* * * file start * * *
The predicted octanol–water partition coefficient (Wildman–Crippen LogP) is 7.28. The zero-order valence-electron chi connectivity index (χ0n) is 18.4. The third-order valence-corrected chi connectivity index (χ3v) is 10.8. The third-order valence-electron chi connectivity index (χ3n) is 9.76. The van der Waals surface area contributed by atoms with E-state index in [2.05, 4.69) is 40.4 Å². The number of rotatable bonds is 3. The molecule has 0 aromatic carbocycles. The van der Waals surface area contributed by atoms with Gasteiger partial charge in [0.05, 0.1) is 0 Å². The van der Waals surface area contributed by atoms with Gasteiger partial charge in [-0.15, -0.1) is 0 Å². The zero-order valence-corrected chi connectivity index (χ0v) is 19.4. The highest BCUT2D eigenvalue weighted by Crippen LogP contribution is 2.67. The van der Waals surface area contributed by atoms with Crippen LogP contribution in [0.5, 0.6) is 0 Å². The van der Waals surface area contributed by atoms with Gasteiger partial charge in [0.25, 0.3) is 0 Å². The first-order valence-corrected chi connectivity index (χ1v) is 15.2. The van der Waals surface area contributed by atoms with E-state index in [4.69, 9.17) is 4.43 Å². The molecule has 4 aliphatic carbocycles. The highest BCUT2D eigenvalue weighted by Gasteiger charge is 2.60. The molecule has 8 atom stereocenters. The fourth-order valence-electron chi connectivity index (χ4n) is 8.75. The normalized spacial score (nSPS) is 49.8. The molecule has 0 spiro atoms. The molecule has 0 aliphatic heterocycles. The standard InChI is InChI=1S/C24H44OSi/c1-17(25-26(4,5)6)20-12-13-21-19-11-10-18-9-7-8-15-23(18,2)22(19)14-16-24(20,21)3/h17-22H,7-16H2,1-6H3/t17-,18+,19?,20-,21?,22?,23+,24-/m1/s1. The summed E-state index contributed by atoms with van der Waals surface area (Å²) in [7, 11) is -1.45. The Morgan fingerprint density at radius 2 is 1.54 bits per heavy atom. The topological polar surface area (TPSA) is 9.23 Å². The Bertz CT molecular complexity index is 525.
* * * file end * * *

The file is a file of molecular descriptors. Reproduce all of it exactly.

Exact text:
The predicted octanol–water partition coefficient (Wildman–Crippen LogP) is 7.28. The zero-order valence-electron chi connectivity index (χ0n) is 18.4. The third-order valence-corrected chi connectivity index (χ3v) is 10.8. The third-order valence-electron chi connectivity index (χ3n) is 9.76. The van der Waals surface area contributed by atoms with E-state index in [2.05, 4.69) is 40.4 Å². The number of rotatable bonds is 3. The molecule has 0 aromatic carbocycles. The van der Waals surface area contributed by atoms with Gasteiger partial charge in [0.05, 0.1) is 0 Å². The van der Waals surface area contributed by atoms with Gasteiger partial charge in [-0.15, -0.1) is 0 Å². The zero-order valence-corrected chi connectivity index (χ0v) is 19.4. The highest BCUT2D eigenvalue weighted by Crippen LogP contribution is 2.67. The van der Waals surface area contributed by atoms with Crippen LogP contribution in [0.5, 0.6) is 0 Å². The van der Waals surface area contributed by atoms with Gasteiger partial charge in [0.25, 0.3) is 0 Å². The first-order valence-corrected chi connectivity index (χ1v) is 15.2. The van der Waals surface area contributed by atoms with E-state index in [4.69, 9.17) is 4.43 Å². The molecule has 4 aliphatic carbocycles. The highest BCUT2D eigenvalue weighted by Gasteiger charge is 2.60. The molecule has 8 atom stereocenters. The fourth-order valence-electron chi connectivity index (χ4n) is 8.75. The normalized spacial score (nSPS) is 49.8. The molecule has 0 spiro atoms. The molecule has 0 aliphatic heterocycles. The standard InChI is InChI=1S/C24H44OSi/c1-17(25-26(4,5)6)20-12-13-21-19-11-10-18-9-7-8-15-23(18,2)22(19)14-16-24(20,21)3/h17-22H,7-16H2,1-6H3/t17-,18+,19?,20-,21?,22?,23+,24-/m1/s1. The summed E-state index contributed by atoms with van der Waals surface area (Å²) in [7, 11) is -1.45. The Morgan fingerprint density at radius 2 is 1.54 bits per heavy atom. The topological polar surface area (TPSA) is 9.23 Å². The Bertz CT molecular complexity index is 525.